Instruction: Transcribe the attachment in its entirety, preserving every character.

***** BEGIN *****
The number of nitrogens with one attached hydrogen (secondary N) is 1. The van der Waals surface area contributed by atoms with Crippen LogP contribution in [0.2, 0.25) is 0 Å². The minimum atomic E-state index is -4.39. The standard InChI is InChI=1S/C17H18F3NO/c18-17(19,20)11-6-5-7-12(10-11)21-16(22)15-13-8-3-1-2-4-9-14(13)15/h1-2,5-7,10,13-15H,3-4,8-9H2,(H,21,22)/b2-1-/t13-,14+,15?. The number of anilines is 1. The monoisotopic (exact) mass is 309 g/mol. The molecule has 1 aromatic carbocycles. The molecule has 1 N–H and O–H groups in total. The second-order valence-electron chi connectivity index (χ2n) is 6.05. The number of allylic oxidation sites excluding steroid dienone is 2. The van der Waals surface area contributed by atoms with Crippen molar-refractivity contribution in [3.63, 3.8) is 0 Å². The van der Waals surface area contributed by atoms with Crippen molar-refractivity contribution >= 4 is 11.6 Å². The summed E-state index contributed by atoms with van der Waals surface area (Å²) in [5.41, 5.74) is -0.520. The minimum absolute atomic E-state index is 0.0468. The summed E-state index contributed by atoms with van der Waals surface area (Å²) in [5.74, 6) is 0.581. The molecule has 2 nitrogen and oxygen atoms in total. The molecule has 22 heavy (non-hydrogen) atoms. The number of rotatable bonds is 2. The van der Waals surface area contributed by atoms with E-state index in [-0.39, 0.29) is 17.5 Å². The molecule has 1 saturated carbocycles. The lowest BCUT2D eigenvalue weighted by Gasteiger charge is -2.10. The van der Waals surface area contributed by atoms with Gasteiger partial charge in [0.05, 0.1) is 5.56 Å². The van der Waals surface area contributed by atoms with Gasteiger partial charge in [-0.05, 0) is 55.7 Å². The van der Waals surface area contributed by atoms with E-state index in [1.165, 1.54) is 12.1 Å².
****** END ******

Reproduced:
The number of nitrogens with one attached hydrogen (secondary N) is 1. The van der Waals surface area contributed by atoms with Crippen LogP contribution in [0.2, 0.25) is 0 Å². The minimum atomic E-state index is -4.39. The standard InChI is InChI=1S/C17H18F3NO/c18-17(19,20)11-6-5-7-12(10-11)21-16(22)15-13-8-3-1-2-4-9-14(13)15/h1-2,5-7,10,13-15H,3-4,8-9H2,(H,21,22)/b2-1-/t13-,14+,15?. The number of anilines is 1. The monoisotopic (exact) mass is 309 g/mol. The molecule has 1 aromatic carbocycles. The molecule has 1 N–H and O–H groups in total. The second-order valence-electron chi connectivity index (χ2n) is 6.05. The number of allylic oxidation sites excluding steroid dienone is 2. The van der Waals surface area contributed by atoms with Crippen molar-refractivity contribution in [3.63, 3.8) is 0 Å². The van der Waals surface area contributed by atoms with Crippen molar-refractivity contribution >= 4 is 11.6 Å². The summed E-state index contributed by atoms with van der Waals surface area (Å²) in [5.41, 5.74) is -0.520. The minimum absolute atomic E-state index is 0.0468. The summed E-state index contributed by atoms with van der Waals surface area (Å²) in [5.74, 6) is 0.581. The molecule has 2 nitrogen and oxygen atoms in total. The molecule has 22 heavy (non-hydrogen) atoms. The number of rotatable bonds is 2. The van der Waals surface area contributed by atoms with E-state index in [-0.39, 0.29) is 17.5 Å². The molecule has 1 saturated carbocycles. The lowest BCUT2D eigenvalue weighted by Gasteiger charge is -2.10. The van der Waals surface area contributed by atoms with Gasteiger partial charge in [0.05, 0.1) is 5.56 Å². The van der Waals surface area contributed by atoms with Gasteiger partial charge in [-0.05, 0) is 55.7 Å². The van der Waals surface area contributed by atoms with E-state index in [1.165, 1.54) is 12.1 Å².